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The header `math.h` defines several useful mathematical constants.
All values are defined as preprocessor macros starting with `M_`

.
The values provided are:

`M_E`

¶The base of natural logarithms.

`M_LOG2E`

¶The logarithm to base

`2`

of`M_E`

.`M_LOG10E`

¶The logarithm to base

`10`

of`M_E`

.`M_LN2`

¶The natural logarithm of

`2`

.`M_LN10`

¶The natural logarithm of

`10`

.`M_PI`

¶Pi, the ratio of a circle’s circumference to its diameter.

`M_PI_2`

¶Pi divided by two.

`M_PI_4`

¶Pi divided by four.

`M_1_PI`

¶The reciprocal of pi (1/pi)

`M_2_PI`

¶Two times the reciprocal of pi.

`M_2_SQRTPI`

¶Two times the reciprocal of the square root of pi.

`M_SQRT2`

¶The square root of two.

`M_SQRT1_2`

¶The reciprocal of the square root of two (also the square root of 1/2).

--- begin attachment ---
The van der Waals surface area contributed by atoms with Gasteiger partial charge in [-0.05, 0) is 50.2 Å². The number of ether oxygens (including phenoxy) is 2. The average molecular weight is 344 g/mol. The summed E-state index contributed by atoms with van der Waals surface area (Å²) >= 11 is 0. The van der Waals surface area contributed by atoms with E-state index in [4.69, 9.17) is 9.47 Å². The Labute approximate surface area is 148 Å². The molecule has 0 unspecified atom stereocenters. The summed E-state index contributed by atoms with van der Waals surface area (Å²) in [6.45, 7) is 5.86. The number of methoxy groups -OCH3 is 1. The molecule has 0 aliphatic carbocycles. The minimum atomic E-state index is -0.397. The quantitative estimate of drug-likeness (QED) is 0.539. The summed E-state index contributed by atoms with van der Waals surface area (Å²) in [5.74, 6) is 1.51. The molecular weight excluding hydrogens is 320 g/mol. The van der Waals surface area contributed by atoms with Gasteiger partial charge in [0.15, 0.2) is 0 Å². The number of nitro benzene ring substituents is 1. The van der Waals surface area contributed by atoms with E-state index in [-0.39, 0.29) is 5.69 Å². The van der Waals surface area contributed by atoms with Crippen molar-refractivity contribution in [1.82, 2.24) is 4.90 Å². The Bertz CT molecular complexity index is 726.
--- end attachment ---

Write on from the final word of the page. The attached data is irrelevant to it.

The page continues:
These constants come from the Unix98 standard and were also available in
4.4BSD; therefore they are only defined if
`_XOPEN_SOURCE=500`

, or a more general feature select macro, is
defined. The default set of features includes these constants.
See Feature Test Macros.

All values are of type `double`

. As an extension, the GNU C Library
also defines these constants with type `long double`

. The
`long double`

macros have a lowercase ‘`l`’ appended to their
names: `M_El`

, `M_PIl`

, and so forth. These are only
available if `_GNU_SOURCE`

is defined.

Likewise, the GNU C Library also defines these constants with the types
`_Float`

and `N``_Float`

for the machines that
have support for such types enabled (see Mathematics) and if
`N`x`_GNU_SOURCE`

is defined. When available, the macros names are
appended with ‘`f N`’ or ‘

`_Float128`

.
*Note:* Some programs use a constant named `PI`

which has the
same value as `M_PI`

. This constant is not standard; it may have
appeared in some old AT&T headers, and is mentioned in Stroustrup’s book
on C++. It infringes on the user’s name space, so the GNU C Library
does not define it. Fixing programs written to expect it is simple:
replace `PI`

with `M_PI`

throughout, or put ‘`-DPI=M_PI`’
on the compiler command line.

Next: Trigonometric Functions, Up: Mathematics [Contents][Index]